The Home Affairs Committee publishes the Government’s response to its report on spiking.
The report warned that spiking would remain an invisible crime unless more was done to improve awareness and support victims. It found there was insufficient data to provide a clear picture of its true extent and the motives behind it. The Committee called on the Government to do more to support victims by removing barriers to reporting and providing long-term physical and emotional support. It also found that the creation of a specific criminal offence of spiking could help deter offenders and show it was a crime taken seriously.
In its response the Government welcomes the majority of the Committee’s recommendations and commits to working with police, local government and night-time industries to produce a ‘victim-first’ approach to combatting spiking. Their response to each conclusion and recommendation is set out in the attached report.
CCommenting on the Government response, NTIA CEO, Michael Kill said:
“We welcome the release of the Home Affairs Committee’s report on Spiking, clearly highlighting that the solution to tackling this crime is in effective partnerships.”
“The NTIA have worked closely with the Home Office, NPCC, local police, key stakeholders as well as devolved nation police forces to identify initiatives, share best practices and consider solutions to tackling these crimes over the last 9 months.”
“We continue to strive for the Home Office to lead a national approach, advocating for a national training standard, administration of an effective operational process for businesses to follow through to police investigation, a clear categorisation of Spiking as a crime and the continuation of the current national campaign against spiking targeting perpetrators.”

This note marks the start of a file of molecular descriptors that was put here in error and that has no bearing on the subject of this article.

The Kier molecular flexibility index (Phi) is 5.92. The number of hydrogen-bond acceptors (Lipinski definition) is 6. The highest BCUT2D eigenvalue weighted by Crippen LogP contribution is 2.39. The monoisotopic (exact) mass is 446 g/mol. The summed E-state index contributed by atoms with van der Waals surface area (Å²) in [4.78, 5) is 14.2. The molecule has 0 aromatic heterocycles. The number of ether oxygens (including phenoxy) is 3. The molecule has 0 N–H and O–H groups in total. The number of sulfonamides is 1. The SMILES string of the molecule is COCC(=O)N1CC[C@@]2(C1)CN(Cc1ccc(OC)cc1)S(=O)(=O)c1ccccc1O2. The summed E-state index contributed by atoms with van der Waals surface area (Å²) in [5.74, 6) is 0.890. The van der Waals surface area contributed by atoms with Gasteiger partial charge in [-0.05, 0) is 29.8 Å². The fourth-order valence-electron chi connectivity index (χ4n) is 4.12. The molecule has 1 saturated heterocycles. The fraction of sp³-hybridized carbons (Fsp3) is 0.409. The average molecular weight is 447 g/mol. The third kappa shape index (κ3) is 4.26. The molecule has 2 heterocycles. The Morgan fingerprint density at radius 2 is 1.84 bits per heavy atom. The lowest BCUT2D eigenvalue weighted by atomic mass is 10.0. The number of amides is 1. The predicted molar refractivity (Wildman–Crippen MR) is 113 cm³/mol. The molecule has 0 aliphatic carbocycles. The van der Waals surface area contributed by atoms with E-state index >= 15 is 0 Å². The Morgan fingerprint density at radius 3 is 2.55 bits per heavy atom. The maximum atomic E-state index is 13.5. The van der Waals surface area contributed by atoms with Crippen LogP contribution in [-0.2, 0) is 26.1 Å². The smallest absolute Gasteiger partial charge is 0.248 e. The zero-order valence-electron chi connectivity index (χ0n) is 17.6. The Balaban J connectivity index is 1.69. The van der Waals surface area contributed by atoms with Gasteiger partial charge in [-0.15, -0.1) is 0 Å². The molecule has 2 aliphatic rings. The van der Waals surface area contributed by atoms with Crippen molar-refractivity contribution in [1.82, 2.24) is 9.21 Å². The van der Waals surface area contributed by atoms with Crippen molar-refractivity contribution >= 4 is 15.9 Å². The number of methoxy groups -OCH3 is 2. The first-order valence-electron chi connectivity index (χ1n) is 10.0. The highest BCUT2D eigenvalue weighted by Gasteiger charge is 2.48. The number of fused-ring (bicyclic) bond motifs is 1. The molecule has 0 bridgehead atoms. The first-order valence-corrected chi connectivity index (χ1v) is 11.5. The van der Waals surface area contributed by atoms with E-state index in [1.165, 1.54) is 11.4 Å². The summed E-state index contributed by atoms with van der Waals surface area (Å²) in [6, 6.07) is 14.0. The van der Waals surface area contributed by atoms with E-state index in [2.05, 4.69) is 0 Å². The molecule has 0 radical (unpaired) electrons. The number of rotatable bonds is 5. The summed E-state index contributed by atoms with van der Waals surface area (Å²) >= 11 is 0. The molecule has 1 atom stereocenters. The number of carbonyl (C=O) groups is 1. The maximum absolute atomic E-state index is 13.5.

A spokesperson for the UK Door Security Association said:
“We welcome the Home Affairs Committee’s report on Spiking, and within it the recognition that we have some challenges with regard to security resources, particularly the number of women within the security sector.”
“It is somewhat frustrating to once again see the same data we have seen for the last 12 months, which identifies the number of Door Security Licenses in circulation.”
“What it does not highlight is the number of inactive licenses, or even the licenses of people who are no longer in the country.”
“With the licensed system set up as it stands, many license applicants apply for Door Security licenses to work within the static guarding sector, and never set foot on a door or within licensed premises as a member of security, further skewing the figures highlighted within these reported figures.”
“We will only be able to tackle the problem, when we accept that we have a problem.”
“There needs to be a fundamental review of the Private Security Act and the role of the regulator before we are able to solve the issues presented within this report today.”